Eight methods of shelving



1. Horror fiction: to be shelved around the outer wall of a spiral staircase leading down into the ground, unlit; the books being ordered roughly according to scariness, so that the more terrifying a book you are looking for, the further down the dark staircase you will have to go. The library has torches but they are a little temperamental. Just hit them on something if they go out, they’ll probably come back on again.

2. Romance fiction: the shelves here are slightly too close together, necessitating an awkward social interaction if you need to get past another browser. There are odd gaps in the books at eye height leading through to the next aisle. Also sometimes everyone is trapped in the section due to a contrived event with the lift, but fortunately there’s somewhere you can wait with tea whilst they fix it.

3. Magic realism: unremarkable shelving in the main, apart from the bottom shelf round the corner by the window. This shelf has King Wenceslaus II of Bohemia on it. He looks a little uncomfortable, but he is gamely playing along so as not to have to confront the rest of the modern world too soon.

4. Mysteries: books are never shelved the same way twice. Lots of nooks and crannies. Occasionally a dictionary drops on your head and you wake ten minutes later to find that the books you thought you were getting out have stolen your clothes and walked out of the library in them. They are checked out in your name. Are they coming back? Who knows.

5. Fantasy: section locked, but sometimes, listening at the door after nightfall, you can hear the sound of distant pipes. There is a chosen one somewhere who can unlock it. Maybe that’s you? If it is you, could you have a look at the plumbing? Because it sounds like the radiator in there really needs bleeding. Thanks.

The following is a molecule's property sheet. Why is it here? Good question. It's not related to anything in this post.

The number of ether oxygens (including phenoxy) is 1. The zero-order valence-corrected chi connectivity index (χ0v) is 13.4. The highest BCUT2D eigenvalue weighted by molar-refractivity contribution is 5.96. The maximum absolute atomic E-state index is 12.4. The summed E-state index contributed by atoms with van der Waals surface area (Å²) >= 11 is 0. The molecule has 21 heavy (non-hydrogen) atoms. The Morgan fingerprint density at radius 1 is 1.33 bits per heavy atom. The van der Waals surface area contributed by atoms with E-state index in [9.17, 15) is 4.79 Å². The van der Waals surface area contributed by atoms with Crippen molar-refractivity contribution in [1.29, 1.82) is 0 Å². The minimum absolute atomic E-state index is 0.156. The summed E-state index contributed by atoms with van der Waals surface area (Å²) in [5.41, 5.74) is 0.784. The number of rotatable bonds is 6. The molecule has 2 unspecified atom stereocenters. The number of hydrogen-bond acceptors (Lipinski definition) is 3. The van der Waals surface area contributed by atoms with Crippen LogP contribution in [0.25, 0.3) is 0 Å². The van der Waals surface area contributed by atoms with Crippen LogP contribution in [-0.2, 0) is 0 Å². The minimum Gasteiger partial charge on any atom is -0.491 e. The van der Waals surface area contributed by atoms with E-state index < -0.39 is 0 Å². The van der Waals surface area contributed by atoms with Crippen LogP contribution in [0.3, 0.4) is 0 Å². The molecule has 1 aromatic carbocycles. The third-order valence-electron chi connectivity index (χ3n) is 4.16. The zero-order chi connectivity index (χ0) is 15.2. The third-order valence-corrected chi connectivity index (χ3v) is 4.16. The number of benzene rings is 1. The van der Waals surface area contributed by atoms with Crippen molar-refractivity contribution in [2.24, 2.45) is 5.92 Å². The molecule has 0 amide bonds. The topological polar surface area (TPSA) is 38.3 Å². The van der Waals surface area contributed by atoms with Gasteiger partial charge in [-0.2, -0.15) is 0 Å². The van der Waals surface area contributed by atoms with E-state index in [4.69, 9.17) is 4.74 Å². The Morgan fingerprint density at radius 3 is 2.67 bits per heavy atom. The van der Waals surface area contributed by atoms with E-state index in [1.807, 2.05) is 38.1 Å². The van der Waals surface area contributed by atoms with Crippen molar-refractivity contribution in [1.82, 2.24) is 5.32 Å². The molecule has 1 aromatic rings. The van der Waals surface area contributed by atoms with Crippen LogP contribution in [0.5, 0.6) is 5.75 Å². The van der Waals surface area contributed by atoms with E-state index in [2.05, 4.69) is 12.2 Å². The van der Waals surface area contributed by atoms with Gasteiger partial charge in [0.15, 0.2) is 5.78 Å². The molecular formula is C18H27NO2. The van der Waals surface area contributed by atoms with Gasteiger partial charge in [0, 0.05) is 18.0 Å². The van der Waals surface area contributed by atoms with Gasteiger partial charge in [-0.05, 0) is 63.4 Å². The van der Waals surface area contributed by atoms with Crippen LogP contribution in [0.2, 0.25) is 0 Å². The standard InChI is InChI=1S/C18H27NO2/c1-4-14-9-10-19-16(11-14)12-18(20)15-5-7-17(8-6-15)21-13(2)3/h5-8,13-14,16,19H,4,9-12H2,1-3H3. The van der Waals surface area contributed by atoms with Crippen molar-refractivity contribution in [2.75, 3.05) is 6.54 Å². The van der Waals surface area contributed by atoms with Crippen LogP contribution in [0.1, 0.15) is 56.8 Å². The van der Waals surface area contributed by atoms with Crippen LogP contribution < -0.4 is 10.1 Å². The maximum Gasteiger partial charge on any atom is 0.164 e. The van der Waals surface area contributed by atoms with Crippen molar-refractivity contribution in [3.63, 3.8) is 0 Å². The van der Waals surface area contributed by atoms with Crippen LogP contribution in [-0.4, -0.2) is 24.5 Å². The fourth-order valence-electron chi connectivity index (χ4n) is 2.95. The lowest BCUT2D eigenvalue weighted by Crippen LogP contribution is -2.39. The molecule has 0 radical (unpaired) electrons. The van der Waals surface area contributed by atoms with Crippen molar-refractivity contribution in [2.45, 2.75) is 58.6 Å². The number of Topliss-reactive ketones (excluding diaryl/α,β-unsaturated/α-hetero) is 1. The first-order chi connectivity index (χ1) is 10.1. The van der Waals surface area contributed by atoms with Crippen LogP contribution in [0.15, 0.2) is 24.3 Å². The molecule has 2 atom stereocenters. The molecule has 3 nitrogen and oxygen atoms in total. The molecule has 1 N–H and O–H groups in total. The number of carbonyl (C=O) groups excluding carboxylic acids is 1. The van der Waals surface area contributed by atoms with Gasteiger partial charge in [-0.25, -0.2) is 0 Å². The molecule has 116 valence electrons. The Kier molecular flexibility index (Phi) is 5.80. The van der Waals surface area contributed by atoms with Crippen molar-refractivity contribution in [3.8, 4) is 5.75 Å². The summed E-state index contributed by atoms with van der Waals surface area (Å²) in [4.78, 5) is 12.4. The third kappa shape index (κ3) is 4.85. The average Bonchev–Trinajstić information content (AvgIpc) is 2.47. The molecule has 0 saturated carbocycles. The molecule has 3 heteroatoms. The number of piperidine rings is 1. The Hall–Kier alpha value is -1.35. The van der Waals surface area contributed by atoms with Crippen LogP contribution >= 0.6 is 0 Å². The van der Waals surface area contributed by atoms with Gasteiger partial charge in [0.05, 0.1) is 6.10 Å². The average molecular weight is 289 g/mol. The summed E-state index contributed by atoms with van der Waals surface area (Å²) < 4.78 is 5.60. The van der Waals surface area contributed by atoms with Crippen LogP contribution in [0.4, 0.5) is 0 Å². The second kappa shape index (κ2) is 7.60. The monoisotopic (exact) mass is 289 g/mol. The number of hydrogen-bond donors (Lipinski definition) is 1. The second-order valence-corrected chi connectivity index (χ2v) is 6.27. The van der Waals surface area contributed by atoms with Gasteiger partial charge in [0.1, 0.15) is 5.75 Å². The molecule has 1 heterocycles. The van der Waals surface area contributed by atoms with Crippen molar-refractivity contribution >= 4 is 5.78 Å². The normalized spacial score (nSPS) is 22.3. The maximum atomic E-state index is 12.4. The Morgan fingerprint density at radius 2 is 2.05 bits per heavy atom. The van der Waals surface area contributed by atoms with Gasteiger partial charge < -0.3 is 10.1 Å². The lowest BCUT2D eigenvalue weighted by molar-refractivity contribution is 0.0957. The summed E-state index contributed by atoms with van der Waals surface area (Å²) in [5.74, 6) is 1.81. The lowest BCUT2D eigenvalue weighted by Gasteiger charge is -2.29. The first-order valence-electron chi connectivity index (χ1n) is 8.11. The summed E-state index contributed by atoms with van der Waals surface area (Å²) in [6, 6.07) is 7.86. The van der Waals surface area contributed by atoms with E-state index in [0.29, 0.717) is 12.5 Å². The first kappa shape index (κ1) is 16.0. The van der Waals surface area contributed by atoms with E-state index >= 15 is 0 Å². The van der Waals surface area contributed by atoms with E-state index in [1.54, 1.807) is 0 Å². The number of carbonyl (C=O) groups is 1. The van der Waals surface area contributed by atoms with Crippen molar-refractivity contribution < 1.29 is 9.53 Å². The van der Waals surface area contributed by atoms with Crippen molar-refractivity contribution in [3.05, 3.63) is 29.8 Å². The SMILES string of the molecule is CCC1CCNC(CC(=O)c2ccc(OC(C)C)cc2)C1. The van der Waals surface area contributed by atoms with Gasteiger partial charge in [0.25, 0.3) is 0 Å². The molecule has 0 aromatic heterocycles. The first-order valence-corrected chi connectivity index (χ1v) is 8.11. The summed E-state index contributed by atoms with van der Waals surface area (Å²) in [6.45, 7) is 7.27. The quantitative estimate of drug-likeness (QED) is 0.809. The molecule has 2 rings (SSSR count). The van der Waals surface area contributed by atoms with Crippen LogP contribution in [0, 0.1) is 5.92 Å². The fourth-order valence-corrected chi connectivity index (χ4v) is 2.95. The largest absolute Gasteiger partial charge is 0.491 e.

6. Historical fiction: reserved for those works which were once considered to be fiction but which are now, for better or worse, largely true.

7. Antinovels: contained in a vacuum within the science fiction section. Large explosion likely if brought into contact with novels. Please stay away from the vacuum. The section may be dusty but is that not the philosophical end of all humanity?

8. Western: this section is not big enough for all of the books, and patrons keep on drawing on them.

9. Fanzines: a series of connected rooms, each decorated with a different theme—space, regency period, modern office, medieval castle, superhero base, woodland hunting lodge, etc. The zines don’t always stay in the room that matches their theme. Once you’ve gone past the first two rooms, the path back changes. You may never find your way back to the main library. You probably won’t care.